Operations and Staff
For some companies staff access will be an issue, and safety should be considered at all times. If staff can work from home, then this may be advisable. Ideally you will have tested this previously to see what technology and management is needed. In a planned situation, your business could have a second location from which to operate. If this is the case, plans should be made to move decision making to these locations now, so they can be implemented quickly and as needed. If this is not the case, consideration of alternate sites should be made. Hotels are good for temporary offices.
Contact lists for home telephones, mobiles (remember to keep them charged up while electricity is available) or email addresses should be quickly reviewed now.
If you have insurance that may or may not cover flood damage, it would be advisable to speak with your broker and keep a copy of the policy document available. Photographs of key items that may be damaged should be taken if possible.
Back-ups are often not taken, or recovery tests not performed. It may be too late for these things at this stage, but some discussions with the IT staff or suppliers would be a good step to see what may or may not be available in certain events.
Supply Chain Interruptions
Many companies will not be affected directly by the floods, but some will have key suppliers that cannot operate, or even be limited by transport issues due to closed roads, trains or possibly airports. In these cases it is critical to be considering “stocking up” or sourcing alternate suppliers. If your company is affected by these supply chain issues, you should be pro-actively informing your key (or all) customers, to ensure they are informed, and show them your commitment to them. The last thing you will want after the water has gone is to find out your key customers have considered replacing you due to the “flood” risks in Thailand. Trust us – we have personal experience of winning the whole Coca-Cola delivery deal for Australia because our plan worked, when our competitors didn’t even have a plan.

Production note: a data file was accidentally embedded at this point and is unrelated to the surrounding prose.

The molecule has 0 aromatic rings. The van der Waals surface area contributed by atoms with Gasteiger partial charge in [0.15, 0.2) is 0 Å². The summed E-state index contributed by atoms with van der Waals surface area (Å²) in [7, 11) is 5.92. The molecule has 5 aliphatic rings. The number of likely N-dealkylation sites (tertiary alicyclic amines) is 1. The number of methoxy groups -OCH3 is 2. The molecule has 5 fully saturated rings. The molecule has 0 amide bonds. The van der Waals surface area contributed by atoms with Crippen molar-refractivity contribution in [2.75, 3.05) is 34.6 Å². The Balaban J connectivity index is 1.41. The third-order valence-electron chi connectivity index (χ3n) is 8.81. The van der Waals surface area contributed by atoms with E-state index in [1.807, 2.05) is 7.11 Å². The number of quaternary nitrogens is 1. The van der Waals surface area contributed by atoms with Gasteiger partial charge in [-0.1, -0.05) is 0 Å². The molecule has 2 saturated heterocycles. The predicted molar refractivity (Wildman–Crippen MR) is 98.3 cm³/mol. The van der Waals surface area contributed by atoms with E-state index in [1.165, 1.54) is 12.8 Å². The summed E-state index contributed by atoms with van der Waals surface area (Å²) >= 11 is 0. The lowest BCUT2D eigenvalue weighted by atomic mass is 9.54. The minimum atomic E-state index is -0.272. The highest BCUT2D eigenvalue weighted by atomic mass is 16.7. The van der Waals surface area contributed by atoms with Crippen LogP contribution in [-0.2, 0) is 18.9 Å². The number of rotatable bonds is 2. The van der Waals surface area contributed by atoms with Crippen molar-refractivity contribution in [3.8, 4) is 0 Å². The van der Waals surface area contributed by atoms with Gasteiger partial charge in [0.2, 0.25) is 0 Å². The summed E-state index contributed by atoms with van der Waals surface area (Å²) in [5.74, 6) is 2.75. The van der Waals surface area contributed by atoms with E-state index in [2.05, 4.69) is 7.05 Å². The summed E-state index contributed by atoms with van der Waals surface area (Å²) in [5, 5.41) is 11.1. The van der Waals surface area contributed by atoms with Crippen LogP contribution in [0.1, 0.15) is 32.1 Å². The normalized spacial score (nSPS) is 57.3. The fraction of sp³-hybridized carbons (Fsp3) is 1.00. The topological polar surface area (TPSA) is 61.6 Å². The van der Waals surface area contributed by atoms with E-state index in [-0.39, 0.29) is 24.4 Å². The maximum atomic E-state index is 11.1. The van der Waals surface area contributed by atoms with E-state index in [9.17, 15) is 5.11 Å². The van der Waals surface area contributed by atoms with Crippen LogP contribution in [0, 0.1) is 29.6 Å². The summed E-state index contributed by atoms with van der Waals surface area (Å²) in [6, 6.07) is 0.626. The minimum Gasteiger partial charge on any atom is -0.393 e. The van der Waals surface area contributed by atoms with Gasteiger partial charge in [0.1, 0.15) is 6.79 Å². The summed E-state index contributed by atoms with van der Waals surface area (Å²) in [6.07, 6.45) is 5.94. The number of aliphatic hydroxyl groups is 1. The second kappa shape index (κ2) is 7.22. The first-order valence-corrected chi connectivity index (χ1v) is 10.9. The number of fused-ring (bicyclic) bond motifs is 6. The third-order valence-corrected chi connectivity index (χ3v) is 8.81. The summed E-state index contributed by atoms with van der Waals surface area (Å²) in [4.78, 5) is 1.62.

Make the Plan – Communicate!
Whatever your location or circumstance, the key is to think now and develop a plan (and keep reviewing the plan to ensure flexibility) so that you can quickly respond as required. Keeping key (or all) staff informed of events, the plan and any actions being taken is always good management, but even more important during these type of situations.
Who can help you?
Andrew Durieux is an Australian Citizen, Director and Principle Consultant for BCP at Coverage. For more than 10 years Andrew has focused on BCP, Crisis Management and Risk Management, providing these services on 4 Continents and for a wide variety of clients which range from small Thai operations to US Stock Market listed companies operating across many countries. Andrew is a qualified member of the Business Continuity Institute of the UK, and is a regular consultant to the UN, WHO, International Federation of the Red Cross/Red Crescent Societies, ASEAN Ministries of Health, and the Asian Disaster Preparedness Centre in the area of Human Pandemic Influenza, similar scenarios and Crisis Management in general.